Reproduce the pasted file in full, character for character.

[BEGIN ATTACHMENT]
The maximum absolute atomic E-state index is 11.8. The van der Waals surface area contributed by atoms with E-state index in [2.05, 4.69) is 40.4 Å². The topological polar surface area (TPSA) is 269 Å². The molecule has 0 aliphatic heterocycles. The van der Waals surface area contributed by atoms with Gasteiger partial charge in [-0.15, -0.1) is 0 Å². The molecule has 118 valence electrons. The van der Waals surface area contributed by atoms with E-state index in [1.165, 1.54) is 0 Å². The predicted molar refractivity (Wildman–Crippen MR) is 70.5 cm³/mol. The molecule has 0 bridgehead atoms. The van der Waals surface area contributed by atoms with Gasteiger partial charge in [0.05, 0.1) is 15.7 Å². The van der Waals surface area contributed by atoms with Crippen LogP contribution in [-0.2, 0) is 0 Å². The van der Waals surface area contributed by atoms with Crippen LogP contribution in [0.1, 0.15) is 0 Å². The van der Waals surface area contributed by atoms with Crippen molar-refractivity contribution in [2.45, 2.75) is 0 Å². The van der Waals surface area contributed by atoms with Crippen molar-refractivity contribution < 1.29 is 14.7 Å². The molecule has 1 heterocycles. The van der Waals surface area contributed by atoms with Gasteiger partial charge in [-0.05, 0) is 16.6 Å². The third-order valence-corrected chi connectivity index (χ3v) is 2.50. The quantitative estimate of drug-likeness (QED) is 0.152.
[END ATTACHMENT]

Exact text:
The maximum absolute atomic E-state index is 11.8. The van der Waals surface area contributed by atoms with E-state index in [2.05, 4.69) is 40.4 Å². The topological polar surface area (TPSA) is 269 Å². The molecule has 0 aliphatic heterocycles. The van der Waals surface area contributed by atoms with Gasteiger partial charge in [-0.15, -0.1) is 0 Å². The molecule has 118 valence electrons. The van der Waals surface area contributed by atoms with E-state index in [1.165, 1.54) is 0 Å². The predicted molar refractivity (Wildman–Crippen MR) is 70.5 cm³/mol. The molecule has 0 bridgehead atoms. The van der Waals surface area contributed by atoms with Gasteiger partial charge in [0.05, 0.1) is 15.7 Å². The van der Waals surface area contributed by atoms with Crippen LogP contribution in [-0.2, 0) is 0 Å². The van der Waals surface area contributed by atoms with Crippen LogP contribution in [0.1, 0.15) is 0 Å². The van der Waals surface area contributed by atoms with Crippen molar-refractivity contribution in [2.45, 2.75) is 0 Å². The van der Waals surface area contributed by atoms with Crippen molar-refractivity contribution < 1.29 is 14.7 Å². The molecule has 1 heterocycles. The van der Waals surface area contributed by atoms with Gasteiger partial charge in [-0.05, 0) is 16.6 Å². The third-order valence-corrected chi connectivity index (χ3v) is 2.50. The quantitative estimate of drug-likeness (QED) is 0.152.